Friday, July 22, 2011

FCP Plans Condos on Adams Morgan Infill Site


Adams Morgan will get another condominium project - likely within the next two years - on the now vacant lot at 2337 Champlain Street. Federal Capital Partners (FCP) purchased the property yesterday and plans to build up to 40 units on the site.

The fully-entitled residential development site, adjacent to the adaptive reuse project (at 2329, 2335) (currently seeking a new owner) will be developed by FCP in conjunction with Altus Realty Partners. Of the sale, Altus principal Charlie Kehler said, "[w]e’re really excited, it’s one of the last infill sites on Champlain Street."

"We’re going to try to bring this to market as soon as we can,” stated Kehler, of the project which aims to begin construction in the spring of 2012. "We're interviewing architects [currently]." Once selected, the chosen architecture firm will design a complex offering "somewhere between 36 and 40 units, that will range from 500 to 900 square feet."

Of the location, Kehler added, "It's proven to be a strong market." He expects the condos to command "$550 to $600 per square foot." The $3.55 million sale was brokered by Scott Frankel of CBRE and Bruce Levin of MAC Realty Advisors. According to DCRA, WWYP LLC had purchased the property in June of 2005 for $1.9 million.

FCP is a local real estate investment company with over $2 billion in assets acquired since 2003. Altus operates out of Arlington and invests primarily in the greater-D.C. area.

Washington D.C. real estate development news

8 comments:

Anonymous said...

That neighborhood is coming along slowly. Every new condo project makes me think it will move in the right direction, but it still has a long way to go. Retail on 18th seems to be getting better, but it can still be a little ghetto on the back streets, and really ghetto late Saturday night.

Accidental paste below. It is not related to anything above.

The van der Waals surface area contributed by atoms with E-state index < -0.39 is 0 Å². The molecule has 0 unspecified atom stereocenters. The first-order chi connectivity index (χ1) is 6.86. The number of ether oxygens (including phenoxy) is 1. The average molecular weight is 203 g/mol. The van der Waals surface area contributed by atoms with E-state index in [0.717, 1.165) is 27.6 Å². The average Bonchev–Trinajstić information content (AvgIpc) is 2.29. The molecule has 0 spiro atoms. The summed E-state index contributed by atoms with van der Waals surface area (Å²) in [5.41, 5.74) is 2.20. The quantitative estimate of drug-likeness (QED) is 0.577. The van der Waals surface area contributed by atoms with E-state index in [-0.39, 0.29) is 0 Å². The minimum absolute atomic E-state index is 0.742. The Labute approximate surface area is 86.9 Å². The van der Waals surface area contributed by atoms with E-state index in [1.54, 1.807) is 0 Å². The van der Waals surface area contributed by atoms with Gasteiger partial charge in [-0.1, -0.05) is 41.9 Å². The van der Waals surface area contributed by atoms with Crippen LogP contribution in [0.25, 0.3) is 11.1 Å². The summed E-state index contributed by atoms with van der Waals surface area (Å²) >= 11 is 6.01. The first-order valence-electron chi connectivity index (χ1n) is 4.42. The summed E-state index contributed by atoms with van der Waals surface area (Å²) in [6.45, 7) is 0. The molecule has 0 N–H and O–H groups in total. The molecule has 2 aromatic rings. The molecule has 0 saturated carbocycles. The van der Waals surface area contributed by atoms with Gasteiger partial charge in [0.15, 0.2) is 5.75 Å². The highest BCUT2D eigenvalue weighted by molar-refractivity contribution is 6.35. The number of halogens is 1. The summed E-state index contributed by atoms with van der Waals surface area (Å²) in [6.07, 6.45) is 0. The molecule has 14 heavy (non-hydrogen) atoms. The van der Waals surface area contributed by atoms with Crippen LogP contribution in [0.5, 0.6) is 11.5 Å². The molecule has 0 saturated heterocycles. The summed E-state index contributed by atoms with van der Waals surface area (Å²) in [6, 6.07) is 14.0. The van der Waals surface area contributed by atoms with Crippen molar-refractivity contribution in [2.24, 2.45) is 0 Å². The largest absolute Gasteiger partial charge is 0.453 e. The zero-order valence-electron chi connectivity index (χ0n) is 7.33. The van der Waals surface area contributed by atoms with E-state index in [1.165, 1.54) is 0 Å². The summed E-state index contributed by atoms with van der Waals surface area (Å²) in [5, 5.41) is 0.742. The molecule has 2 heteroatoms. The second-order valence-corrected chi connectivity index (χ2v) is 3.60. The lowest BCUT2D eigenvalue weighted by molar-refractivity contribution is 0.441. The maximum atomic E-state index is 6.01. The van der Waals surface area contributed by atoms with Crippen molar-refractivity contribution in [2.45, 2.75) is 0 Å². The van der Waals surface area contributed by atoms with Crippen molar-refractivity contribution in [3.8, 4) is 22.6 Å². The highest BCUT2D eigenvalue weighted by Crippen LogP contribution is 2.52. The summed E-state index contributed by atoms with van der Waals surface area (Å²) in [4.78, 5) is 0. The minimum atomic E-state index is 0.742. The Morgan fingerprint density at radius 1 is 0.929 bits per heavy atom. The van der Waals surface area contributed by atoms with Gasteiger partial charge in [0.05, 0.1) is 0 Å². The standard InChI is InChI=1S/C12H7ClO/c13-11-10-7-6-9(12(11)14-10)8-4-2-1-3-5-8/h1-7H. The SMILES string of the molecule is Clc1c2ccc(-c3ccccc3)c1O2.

Anonymous said...

Why has that neighborhood between 16th and 18th in adams morgan remained so sketchy? It's surrounded by some of the best neighborhoods that seem much safer. What is it that makes those back streets so bad?

Anonymous said...

One reason for the sketchy development between 16th & 18th Street May be Jubilee Housing, which operates several low-income apartment buildings in that area.

Anonymous said...

It absolutely has to do with the low-income housing speckled throughout those back streets. It is hard to stomach purchasing a brand new condo when their is low-income housing next door, such as the condominium development on Champlain. It won't be long before highest and best use takes over...developers will start picking up those lots as financing and spec development become a bit more viable, and more high-rise apartment and condo units will pop up...give it another 10 years. As for Saturday nights...there are always going to be issues with the bar/club scene in the neighborhood as people flock to this hotspot. As long as the cops continue to contain the problems to 18th street it should be alright.

thedannywelsh on Jul 25, 2011, 4:42:00 PM said...

I think most would agree that FCP is a local real estate investment company with over $2 billion in assets acquired since 2003. Thanks for sharing!

Anonymous said...

To Anonymous posting 07.25 at 2:35 p.m. -- can the city seize that property and relocate to the residents to other parts of the city? It seems that removing these criminals away from prime real estate would solve a lot of the city's budget issues in two ways: 1) the city makes a windfall selling prime real estate to a private developer and 2) police budgets won't be compromised by having to babysit the residents.

Anonymous said...

It is not low income people who commit crimes it is criminals. If DC had the policing that NYC did it would not have such a high level of street crime. In NYC luxury condos co-exist very near high-rise public housing operated by the NYC Housing Authority. This works because New Yorkers and their Police Dept. have pushed violent crime down to record lows.

Anonymous said...

Yes, it's time for MPD and the DC court system to get tough on crime.

When will we get a mayor that can get this going? Why is DC so timid about going after crime at all levels?

I'll be the first to vote for the individual who commits to doing this.

 

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